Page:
Although he had lived in Leipzig for some years, Michael Goller (*1974) has always been independent from the Leipziger Schule. He is working reclusively on the abstraction, right in the tradition of renowned artists from Saxony as Karl Schmidt-Rottluff, Gerhard Altenbourg or Carlfriedrich Claus. Michael Goller is a discovery.
On our white walls, the energy of color is focused with a luminosity, which cheers the heart. It is as if spring was caught in the green paint, summer captured in the yellow tint, frost in the white and sky in the blue hues... The first thing to be perceived is the monochrome color of each painting opening us up like a warm ray of sunshine on the eyelid in the early morning.
The paintings by Michael Goller are solar cells catching the light with layers of material - up to 15 layers which are no longer visible can be found in the paintings, from silver pencil drawings to primers to fully executed layered paintings. Meticulously, Goller mixes the colors to produce the luminosity of the light with ordinary oil paint in order to compose a monochrome colorscape perceived as if one squints childlike in the bright sun and marvelous color patterns delight our brains.
What is love? "A messy feeling" according to Richard David Precht.
To put it in a temporary order, Sabine Dehnel curated this group exhibition. With a very keen sense she invited eight exciting artists that actively perform on the international art market and have quite different positions on the subject.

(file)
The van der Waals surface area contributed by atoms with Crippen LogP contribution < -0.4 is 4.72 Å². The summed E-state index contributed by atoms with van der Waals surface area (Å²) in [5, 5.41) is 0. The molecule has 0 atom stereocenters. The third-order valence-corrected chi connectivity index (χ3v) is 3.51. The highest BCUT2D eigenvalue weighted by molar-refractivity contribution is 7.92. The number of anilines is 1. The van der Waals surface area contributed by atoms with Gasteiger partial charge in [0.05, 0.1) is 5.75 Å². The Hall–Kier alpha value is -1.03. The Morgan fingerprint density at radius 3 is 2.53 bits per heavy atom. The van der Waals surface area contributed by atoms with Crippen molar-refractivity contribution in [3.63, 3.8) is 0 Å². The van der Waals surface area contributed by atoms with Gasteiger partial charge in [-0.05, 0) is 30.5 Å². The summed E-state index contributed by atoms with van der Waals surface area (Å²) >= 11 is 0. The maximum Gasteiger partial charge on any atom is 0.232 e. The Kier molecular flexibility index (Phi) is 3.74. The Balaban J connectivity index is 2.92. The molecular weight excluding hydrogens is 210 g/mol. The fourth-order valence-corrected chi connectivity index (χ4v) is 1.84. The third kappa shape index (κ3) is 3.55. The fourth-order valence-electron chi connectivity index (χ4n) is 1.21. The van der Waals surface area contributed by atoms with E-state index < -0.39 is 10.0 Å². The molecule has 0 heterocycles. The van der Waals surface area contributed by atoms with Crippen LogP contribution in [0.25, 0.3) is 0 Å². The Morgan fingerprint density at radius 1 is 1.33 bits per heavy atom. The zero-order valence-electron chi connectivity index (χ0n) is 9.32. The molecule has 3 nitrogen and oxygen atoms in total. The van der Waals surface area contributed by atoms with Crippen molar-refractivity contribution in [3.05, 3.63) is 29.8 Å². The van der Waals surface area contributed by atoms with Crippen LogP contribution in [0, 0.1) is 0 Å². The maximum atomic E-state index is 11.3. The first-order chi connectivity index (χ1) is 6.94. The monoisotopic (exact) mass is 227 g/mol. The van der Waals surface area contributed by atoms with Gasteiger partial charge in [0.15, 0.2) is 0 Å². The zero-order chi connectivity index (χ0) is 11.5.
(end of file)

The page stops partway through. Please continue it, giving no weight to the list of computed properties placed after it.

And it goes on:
By now, everyone loves everything in advertising and social networks. Love as expectation and hope, as manipulative instrument and unconditional dedication, but also love as a peace maker and inner challenge. While the exhibition’s title evokes the association of emotional movies, the exhibition itself offers the synopsis of the different positions that are not blind to the downside of the desire for affection and also take up more general forms of love, e.g. patriotism.
On display are works by Frieda & Götz Bellmann, Anna Lehmann-Brauns, Sabine Dehnel, Annetta Kapon, Marianna Krueger, Petra Mattheis, Marc Peschke and Claudia Schmitz.
The oeuvre of Nicole Wendel (*1975) ranges from drawings to installations, objects and performances. With the drawing, mostly graphite on paper, constituting the starting medium of her art. In her work, she facilitates metaphorically explosive moments and figures and is particularly concerned with questions about relationships, life, death and the transformation of her characters. She addresses evanescence and the appearance of time.